At some point the resolution/MP wars will be rendered mute when they exceed the capability of the human eye--yeah, a long way off maybe--but just as nobody really cares anymore about clock speed on their computers so will go the MP and resolution wars. It will reach a point where either format and the new emerging formats can provide publisher quality and we are getting there now.

If, you could get resolution that exceeds printing capability or requirements for publishing and low noise below the objectionable threshold, why would a person continue to use a large camera, all else being equal (and no it isn't just yet)?

Put another way, camera technology may continue to leap ahead year by year but the human eye, brain, human tastes evolve less rapidly, when all technologies meet the HUMAN requirement then the next avenue is miniaturization---which is what we are seeing now with the new formats.
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#65 james

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Posted 16 February 2010 - 11:59 AM

To answer your question crawdad: shutter lag and image quality.

Look at it this way - this conversation has been going on since 2000 when the first DSLR's came out.

And another "blast from the past" Did the Olympus E system (ala E-330) "revolutionize" underwater photography? Is it even around anymore? If not, why not?

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#66 crawdad

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Posted 16 February 2010 - 01:15 PM

To answer your question crawdad: shutter lag and image quality.

Look at it this way - this conversation has been going on since 2000 when the first DSLR's came out.

And another "blast from the past" Did the Olympus E system (ala E-330) "revolutionize" underwater photography? Is it even around anymore? If not, why not?

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You must not have read what I just wrote but no matter. The shutter lag and the image quality will be rendered moot, when that happens, and it is and will be soon enough that it no longer matters.

A few years ago desktop computers (dSLR) were the go to machines, when clock speed (Image Quality) got crazy beyond the point of using it as a comparison tool (the human requirement) then miniaturization (lap tops) will be the next move (EVIL and Micro and HQ P&S). Lap top computers run programs today that a desk top a few years ago would struggle with, at some point, like I said, the format no longer matters since they can all accomplish the task beyond the human requirement. Our eyes are not going to evolve, our brains will not change sensory perception---the human requirement will have been met.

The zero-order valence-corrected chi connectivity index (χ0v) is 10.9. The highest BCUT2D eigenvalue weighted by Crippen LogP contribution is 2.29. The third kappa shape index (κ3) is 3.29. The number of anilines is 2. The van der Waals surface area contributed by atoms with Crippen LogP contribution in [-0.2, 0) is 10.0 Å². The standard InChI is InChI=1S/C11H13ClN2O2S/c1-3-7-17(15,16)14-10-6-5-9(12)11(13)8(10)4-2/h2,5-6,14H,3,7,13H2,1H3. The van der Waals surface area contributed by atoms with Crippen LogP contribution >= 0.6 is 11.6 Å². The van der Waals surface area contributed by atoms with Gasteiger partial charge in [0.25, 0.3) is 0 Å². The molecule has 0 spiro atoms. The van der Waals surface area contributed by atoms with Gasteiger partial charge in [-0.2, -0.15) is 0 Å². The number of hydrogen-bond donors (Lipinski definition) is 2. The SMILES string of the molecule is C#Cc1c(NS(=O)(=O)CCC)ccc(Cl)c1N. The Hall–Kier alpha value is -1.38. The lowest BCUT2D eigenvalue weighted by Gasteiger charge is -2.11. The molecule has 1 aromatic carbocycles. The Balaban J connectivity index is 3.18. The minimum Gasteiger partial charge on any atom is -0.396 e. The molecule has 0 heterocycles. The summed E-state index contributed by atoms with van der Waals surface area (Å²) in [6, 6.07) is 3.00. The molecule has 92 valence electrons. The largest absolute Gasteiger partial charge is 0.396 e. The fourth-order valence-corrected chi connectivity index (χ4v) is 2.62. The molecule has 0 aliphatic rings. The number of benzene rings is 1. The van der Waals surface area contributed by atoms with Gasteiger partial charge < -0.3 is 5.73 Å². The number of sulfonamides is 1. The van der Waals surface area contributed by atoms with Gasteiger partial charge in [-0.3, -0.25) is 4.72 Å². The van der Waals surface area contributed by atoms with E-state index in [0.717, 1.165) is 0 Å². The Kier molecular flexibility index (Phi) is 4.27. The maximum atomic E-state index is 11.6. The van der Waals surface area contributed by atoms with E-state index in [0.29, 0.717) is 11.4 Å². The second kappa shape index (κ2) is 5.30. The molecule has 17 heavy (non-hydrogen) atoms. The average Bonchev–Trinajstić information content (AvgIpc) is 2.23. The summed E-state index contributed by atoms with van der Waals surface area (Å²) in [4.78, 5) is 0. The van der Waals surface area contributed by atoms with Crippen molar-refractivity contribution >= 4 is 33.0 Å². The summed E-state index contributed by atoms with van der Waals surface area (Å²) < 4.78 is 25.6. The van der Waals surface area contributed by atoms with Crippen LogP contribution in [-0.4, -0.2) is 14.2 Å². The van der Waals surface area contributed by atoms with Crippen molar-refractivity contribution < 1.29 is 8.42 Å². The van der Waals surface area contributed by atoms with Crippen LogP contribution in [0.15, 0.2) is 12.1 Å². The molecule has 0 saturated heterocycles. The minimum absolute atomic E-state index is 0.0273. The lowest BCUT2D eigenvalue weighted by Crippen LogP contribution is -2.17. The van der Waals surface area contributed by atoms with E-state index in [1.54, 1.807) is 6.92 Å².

http://www.normankor...orials/MTF.html

Image quality and shutter speed will not be fall back reasons much longer, electrons move faster than mirrors, mechanical systems can, are and will be replaced by electronic analogies that are much faster.

Not arguing, just saying, what was will not always be nor should it. A range finder BTW had and has a faster shutter response than a SLR, no reason that an EVIL cannot be faster than a dSLR, none at all and several reasons for it to be faster such as no mirror to swing.
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#67 james

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Posted 16 February 2010 - 01:22 PM

Well I suppose anything is possible, but I don't think your analogy is a good one. Let's go back to my question to you - if the E system (one of the first and well-adopted EVIL cameras for UW shooting) was so much better, why did it fizzle on the vine and get replaced with something completely different?

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#68 MikeO

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Posted 16 February 2010 - 01:33 PM